What is High-End?


This is a question that has been asked many, many times. It seems there is no truly correct answer. Perhaps one way to approach the question is with another question: What is high-end audio equipment supposed to do?

One school of thought is that of the original goal of Hi-Fi; to reproduce with high fidelity the original event. In other words, it is the realistic reproduction of a recording in the home so as to give the illusion that the musicians and their instruments are right there in the room with you. A lofty goal without doubt, but the laws of physics keep this possibility grounded somewhat. Consider the size of the instruments being played in an acoustic environment and it becomes clear that the radiating area of most loudspeakers is merely a fraction of that of a full orchestra. As mechanics and subwoofer builders say, “there’s no replacement for displacement.”. One would need an awful lot of speakers to try to approximate the size of an orchestra, and for most people this is just not practical. Still, one can come fairly close to the illusion of having the musicians play in the home. This is one of the challenges of assembling a great system.
—Keywords for this presentation might be: Life-sized, palpable, three-dimensional

Another belief is that high-end audio should reproduce the recorded signal with the highest fidelity. This is slightly different than trying to reproduce reality. Most modern recordings are multi-track, multi-mic recordings. Trying to get a realistic sound, particularly from Rock and R&B recordings, can be an exercise in futility. Just the fact that a singer’s voice is not naturally louder than a drum kit indicates that this sort of performance cannot truly be realistic. With this in mind, the high-end system aims to retrieve as much information from the recorded media – the sound as heard at the recording studio or mastering house.
—Keywords for this presentation might be: Accurate, detailed, fast, analytical

Yet another definition of high-end would be that an audio system should be musical and should be able to convey the essence, the soul of music. These systems and components seemingly place musicality over accuracy and realism. Since even good audio equipment can, and usually will add colorations to the reproduction of recorded sound, then it makes sense to go for a sound that the listener likes. Systems with this type of focus can be really addictive but don’t always tell the truth. Often both good and bad recordings will be enjoyable on such a system but the system always insinuates it’s sound on the music. Systems like this are sometimes considered a music lover’s system.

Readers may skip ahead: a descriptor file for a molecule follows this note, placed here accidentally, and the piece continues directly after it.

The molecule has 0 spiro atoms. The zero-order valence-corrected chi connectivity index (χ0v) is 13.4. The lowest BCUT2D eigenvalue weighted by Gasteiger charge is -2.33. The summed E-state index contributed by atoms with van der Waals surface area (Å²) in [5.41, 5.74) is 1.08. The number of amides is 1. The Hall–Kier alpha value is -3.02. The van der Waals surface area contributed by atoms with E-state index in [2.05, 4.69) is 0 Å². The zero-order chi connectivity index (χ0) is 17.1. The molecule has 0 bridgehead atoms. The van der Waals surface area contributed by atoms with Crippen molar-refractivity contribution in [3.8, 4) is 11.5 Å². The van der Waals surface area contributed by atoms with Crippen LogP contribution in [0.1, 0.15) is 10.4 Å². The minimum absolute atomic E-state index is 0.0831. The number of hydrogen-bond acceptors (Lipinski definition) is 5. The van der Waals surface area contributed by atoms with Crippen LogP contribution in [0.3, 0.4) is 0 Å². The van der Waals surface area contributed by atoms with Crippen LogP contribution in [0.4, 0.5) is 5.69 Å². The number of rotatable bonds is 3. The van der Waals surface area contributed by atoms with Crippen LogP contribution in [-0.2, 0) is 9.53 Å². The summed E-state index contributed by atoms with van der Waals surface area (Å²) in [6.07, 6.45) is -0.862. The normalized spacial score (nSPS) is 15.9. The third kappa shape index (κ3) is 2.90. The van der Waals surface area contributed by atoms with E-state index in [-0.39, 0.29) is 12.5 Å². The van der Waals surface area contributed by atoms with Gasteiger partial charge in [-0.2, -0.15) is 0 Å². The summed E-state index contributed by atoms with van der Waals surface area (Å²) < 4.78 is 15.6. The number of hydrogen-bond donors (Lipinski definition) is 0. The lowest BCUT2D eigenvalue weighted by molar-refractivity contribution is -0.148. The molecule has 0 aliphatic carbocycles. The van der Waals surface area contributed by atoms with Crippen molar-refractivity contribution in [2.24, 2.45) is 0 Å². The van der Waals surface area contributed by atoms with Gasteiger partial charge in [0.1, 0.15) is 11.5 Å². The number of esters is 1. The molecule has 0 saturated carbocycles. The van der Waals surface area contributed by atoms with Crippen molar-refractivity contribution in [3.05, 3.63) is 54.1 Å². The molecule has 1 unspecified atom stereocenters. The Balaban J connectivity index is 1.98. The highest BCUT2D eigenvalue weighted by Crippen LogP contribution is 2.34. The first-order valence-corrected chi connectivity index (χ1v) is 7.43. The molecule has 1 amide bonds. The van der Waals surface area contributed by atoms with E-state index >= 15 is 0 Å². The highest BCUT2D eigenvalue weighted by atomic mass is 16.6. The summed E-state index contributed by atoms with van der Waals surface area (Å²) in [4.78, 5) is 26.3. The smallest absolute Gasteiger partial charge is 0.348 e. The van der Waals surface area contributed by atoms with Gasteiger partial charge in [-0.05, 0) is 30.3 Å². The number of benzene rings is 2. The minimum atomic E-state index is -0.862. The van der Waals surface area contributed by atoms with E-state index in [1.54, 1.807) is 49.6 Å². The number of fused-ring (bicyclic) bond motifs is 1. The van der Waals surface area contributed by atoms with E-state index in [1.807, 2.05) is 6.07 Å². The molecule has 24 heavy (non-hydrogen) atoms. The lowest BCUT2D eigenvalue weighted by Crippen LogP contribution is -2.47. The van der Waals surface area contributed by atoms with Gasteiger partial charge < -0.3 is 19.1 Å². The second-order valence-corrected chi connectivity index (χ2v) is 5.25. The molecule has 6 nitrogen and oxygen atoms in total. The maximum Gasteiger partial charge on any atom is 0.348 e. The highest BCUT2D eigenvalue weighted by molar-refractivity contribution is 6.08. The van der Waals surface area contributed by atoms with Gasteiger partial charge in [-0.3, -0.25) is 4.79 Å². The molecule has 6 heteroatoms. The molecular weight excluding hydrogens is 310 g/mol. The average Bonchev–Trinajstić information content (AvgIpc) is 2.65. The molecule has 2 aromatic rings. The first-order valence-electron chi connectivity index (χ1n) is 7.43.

—Keywords for this presentation might be: Romantic, rhythmic, musical, euphonic

For most, a high-end system will be a combination of the three. The experienced audiophile might look for those particular qualities that allow him or her to become closer to the music. Sound is ultimately a personal preference and there is no true right or wrong though there is the fundamental common goal of great sound reproduction.

Another question to the answer is: what differentiates high-end audio from consumer electronics? Well, there are many, many distinctions, but for the most part, high-end is about quality; quality of design, quality of construction & quality of sound. To make a sweeping genaralization, high-end audio equipment prioritizes sound over features. Let’s face it mass-market audio equipment is easy to find (both physicaly and sonically) - just walk into your local electronics emporium, close your eyes, and follow the horribly bloated, loud, distorted bass sound – there it is! Mass market audio equipment is usually made of plastic, has all manner of blinking lights and will include many of the following: Cassette/dual cassette, CD player, AM/FM receiver, graphic equalizer (often with the sliders set in the shape of a smile), spectrum analyzer, LCD/LED/FL display, bass knob, treble knob, bass boost button, stereo expander and a bunch of other features like a 6” subwoofer that goes down to 20Hz (yeah, right) – all of this for $199US!!! This equipment (with familiar names like JVC, Onkyo, Sony, Sanyo, Denon, etc.)* is designed to razzle-dazzle the less knowledgeable customer in the showroom/warehouse/supermarket – it’s designed to be sold more than listened to.

Consumers of mass market audio who might be familiar with quality gear may feel that high-end is nothing more than expensive audio gear for the wealthy, but like all well-made things, quality & attention to detail costs time and money; this is what makes a Rolls Royce special and is also why relatively few people own them. Ultimately audio, like cars, wine, and fine food, are worth only as much as connisours are willing to pay.

So, what is high-end audio?

Well, um….you’ll know it when you hear it :)

*Ironicly, the same country that produces and sells this crap absolutely loves vintage American made audio equipment.



Page created by James L Woodley © 2002 Page last updated 21 August 2005